A Pakistani court on Thursday extended a pause in the effort to arrest former premier Imran Khanin a graft case, a sign of easing tension in the country's cultural capital after clashes erupted this week when police tried to detain him.
The decision is a reprieve for Khan, who was due to be arrested a few hours earlier. The Lahore High Court ordered police to suspend the plan to arrest the 70-year-old opposition leader until Friday. It also asked Khan's legal team for talks to resolve the issue.
The court also barred Khan's Pakistan Tehree-e-Insaf opposition party from holding a rally that was to be led by Khan on Sunday ahead of the elections for a regional assembly, according to lawyers from the two sides.
Thursday's order sent a wave of relief through Khan's stick-wielding supporters, who were prepared to prevent police from reaching Khan's house in Lahore, the capital of Punjab province. Despite the order, however, police and paramilitary rangers deployed for Khan's arrest were not immediately withdrawn.
Usman Anwar, the police chief in the Punjab province, said the violence in Lahore began Tuesday when officers went to comply with the court order and arrest Khan. But, he said, Khan's supporters started throwing stones at officers, who were unarmed and only carrying batons.
"We will comply with the court order, and we will do it," he told a local Geo TV station.
Lahore police have registered two new cases against Khan and his supporters on charges of damaging public property and attacking police when they went to his house Tuesday to arrest him.
In Islamabad, Khan's legal team on Thursday asked judge Zafar Iqbal to suspend the arrest warrants he had issued last week for Khan, who is accused of illegally selling state gifts and concealing his assets.
Iqbal gave no indication of whether he will suspend the arrest warrants for Khan. Instead, he asked why Khan resisted when officers went to his house to arrest him. The judge said if Khan surrenders to the court now, he will stop police from arresting him.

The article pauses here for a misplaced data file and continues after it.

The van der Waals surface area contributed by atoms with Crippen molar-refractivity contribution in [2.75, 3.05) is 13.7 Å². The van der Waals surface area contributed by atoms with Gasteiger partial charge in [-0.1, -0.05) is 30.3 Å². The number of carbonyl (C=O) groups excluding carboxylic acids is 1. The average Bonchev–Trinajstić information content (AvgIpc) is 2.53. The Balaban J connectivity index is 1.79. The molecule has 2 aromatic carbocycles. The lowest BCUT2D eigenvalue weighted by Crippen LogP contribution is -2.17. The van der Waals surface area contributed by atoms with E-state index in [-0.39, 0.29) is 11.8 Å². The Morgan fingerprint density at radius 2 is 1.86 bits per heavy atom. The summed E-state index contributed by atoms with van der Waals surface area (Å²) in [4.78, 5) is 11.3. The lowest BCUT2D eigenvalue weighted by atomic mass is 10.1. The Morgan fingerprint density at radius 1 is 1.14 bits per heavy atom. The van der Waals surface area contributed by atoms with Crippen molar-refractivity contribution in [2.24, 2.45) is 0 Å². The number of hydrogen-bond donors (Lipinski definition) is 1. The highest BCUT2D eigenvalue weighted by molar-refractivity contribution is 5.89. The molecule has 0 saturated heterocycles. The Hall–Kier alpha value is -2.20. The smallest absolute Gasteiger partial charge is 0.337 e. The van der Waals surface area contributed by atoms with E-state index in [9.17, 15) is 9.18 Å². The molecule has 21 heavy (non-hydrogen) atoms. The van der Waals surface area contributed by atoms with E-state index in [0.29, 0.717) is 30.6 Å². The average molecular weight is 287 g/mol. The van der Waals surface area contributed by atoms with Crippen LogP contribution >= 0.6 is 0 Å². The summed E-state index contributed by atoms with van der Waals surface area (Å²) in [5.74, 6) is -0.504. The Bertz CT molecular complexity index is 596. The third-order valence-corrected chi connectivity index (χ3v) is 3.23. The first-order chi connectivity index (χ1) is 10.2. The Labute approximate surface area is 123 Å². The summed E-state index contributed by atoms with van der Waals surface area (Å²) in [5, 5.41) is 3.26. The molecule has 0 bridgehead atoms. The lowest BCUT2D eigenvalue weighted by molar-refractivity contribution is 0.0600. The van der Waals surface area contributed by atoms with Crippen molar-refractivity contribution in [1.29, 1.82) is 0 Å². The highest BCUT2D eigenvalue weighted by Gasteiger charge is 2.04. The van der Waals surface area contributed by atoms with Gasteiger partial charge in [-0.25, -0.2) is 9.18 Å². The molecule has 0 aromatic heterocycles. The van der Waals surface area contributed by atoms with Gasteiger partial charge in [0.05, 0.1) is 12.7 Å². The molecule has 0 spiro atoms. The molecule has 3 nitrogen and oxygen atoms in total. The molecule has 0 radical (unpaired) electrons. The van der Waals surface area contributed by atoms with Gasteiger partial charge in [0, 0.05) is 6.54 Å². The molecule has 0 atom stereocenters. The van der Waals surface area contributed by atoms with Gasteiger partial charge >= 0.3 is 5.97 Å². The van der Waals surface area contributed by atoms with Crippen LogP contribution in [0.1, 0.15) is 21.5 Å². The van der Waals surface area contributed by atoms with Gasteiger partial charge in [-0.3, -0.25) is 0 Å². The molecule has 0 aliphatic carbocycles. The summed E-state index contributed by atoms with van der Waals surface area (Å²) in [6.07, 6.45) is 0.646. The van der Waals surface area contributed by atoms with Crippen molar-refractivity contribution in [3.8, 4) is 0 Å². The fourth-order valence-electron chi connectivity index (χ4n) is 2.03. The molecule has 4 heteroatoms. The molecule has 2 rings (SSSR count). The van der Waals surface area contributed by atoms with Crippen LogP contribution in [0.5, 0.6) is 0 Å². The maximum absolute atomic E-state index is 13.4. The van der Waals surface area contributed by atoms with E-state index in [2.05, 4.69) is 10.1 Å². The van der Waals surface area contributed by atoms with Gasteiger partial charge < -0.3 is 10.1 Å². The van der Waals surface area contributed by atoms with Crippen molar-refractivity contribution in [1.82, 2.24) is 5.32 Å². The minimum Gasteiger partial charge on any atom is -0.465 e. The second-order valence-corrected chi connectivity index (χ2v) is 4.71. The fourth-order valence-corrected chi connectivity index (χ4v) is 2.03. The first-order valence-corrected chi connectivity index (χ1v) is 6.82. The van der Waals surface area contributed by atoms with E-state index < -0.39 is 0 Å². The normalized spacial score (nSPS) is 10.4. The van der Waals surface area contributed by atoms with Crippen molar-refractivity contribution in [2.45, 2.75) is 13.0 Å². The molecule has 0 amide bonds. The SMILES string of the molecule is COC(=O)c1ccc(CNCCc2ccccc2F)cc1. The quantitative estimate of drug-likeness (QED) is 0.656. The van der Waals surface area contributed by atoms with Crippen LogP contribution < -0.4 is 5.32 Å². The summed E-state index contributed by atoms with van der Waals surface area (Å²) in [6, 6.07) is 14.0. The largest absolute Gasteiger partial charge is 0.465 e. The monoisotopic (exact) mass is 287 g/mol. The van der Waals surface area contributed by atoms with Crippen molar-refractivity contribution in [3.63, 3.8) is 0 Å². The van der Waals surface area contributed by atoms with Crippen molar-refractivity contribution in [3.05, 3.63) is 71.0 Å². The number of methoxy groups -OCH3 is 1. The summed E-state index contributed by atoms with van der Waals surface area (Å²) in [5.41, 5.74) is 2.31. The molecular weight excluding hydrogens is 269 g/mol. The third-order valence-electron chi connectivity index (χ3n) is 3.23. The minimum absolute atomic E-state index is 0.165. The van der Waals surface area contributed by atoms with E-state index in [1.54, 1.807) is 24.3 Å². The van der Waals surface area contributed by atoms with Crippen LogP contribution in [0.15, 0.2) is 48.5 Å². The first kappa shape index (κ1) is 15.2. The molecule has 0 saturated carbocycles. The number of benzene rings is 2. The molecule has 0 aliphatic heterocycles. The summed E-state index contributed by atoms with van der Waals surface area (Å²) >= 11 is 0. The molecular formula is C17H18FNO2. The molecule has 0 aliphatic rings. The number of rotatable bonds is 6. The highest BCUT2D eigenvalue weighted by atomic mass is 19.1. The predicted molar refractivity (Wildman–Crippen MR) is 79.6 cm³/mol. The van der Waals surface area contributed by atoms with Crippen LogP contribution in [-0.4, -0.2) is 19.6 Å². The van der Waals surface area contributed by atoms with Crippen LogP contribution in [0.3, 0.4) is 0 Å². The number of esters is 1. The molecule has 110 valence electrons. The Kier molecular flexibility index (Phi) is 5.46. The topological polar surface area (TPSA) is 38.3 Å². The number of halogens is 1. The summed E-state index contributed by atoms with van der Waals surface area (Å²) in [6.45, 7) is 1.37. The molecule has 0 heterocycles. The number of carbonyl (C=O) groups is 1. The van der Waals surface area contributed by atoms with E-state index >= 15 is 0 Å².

During Thursday's court hearing in Islamabad, Saad Hassan, a lawyer for the election tribunal, opposed Khan's request for the cancellation of his arrest warrants, saying the former premier had been avoiding court hearings since January.
Violence erupted in Lahore on Tuesday when about 1,000 supporters of Khan clashed with police when they tried to arrest the former premier at his house in the upscale area of Zaman Park. Khan's supporters hurled petrol bombs, rocks and bricks at police. Officers responded by swinging batons, firing tear gas and using water cannons. They failed to arrest Khan.
On Wednesday, Khan said in a video message that he was ready to travel to Islamabad on March 18 to appear before the court, if he is not arrested. Khan also posed for cameras seated at a long table, showing off piles of spent tear gas shells he said had been collected from around his home.
"What crime did I commit that my house has been attacked like this," he tweeted the previous day.
Khan, who was ousted in a no-confidence vote in Parliament in April, was ordered to appear before a judge in Islamabad on Saturday to answer charges of illegally selling state gifts he had received during his term as premier and concealing his assets.
He was also disqualified from holding any public office in October on the charges.